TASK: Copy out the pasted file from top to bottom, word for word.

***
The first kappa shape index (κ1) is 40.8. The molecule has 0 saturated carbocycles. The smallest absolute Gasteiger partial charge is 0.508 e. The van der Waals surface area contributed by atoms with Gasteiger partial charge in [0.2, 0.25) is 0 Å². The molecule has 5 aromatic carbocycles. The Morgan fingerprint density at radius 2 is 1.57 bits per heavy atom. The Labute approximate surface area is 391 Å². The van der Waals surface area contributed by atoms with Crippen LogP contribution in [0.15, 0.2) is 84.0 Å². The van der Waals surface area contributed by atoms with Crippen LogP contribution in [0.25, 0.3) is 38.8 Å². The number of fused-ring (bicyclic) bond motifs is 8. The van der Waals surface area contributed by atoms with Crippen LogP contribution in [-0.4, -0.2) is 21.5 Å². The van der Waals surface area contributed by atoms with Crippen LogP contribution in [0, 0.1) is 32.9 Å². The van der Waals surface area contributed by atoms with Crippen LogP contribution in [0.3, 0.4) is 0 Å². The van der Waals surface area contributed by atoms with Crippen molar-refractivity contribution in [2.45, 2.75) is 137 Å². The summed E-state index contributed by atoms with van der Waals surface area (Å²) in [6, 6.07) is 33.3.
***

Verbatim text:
The first kappa shape index (κ1) is 40.8. The molecule has 0 saturated carbocycles. The smallest absolute Gasteiger partial charge is 0.508 e. The van der Waals surface area contributed by atoms with Gasteiger partial charge in [0.2, 0.25) is 0 Å². The molecule has 5 aromatic carbocycles. The Morgan fingerprint density at radius 2 is 1.57 bits per heavy atom. The Labute approximate surface area is 391 Å². The van der Waals surface area contributed by atoms with Crippen LogP contribution in [0.15, 0.2) is 84.0 Å². The van der Waals surface area contributed by atoms with Crippen LogP contribution in [0.25, 0.3) is 38.8 Å². The number of fused-ring (bicyclic) bond motifs is 8. The van der Waals surface area contributed by atoms with Crippen LogP contribution in [-0.4, -0.2) is 21.5 Å². The van der Waals surface area contributed by atoms with Crippen LogP contribution in [0, 0.1) is 32.9 Å². The van der Waals surface area contributed by atoms with Crippen LogP contribution in [0.3, 0.4) is 0 Å². The van der Waals surface area contributed by atoms with Crippen molar-refractivity contribution in [2.45, 2.75) is 137 Å². The summed E-state index contributed by atoms with van der Waals surface area (Å²) in [6, 6.07) is 33.3.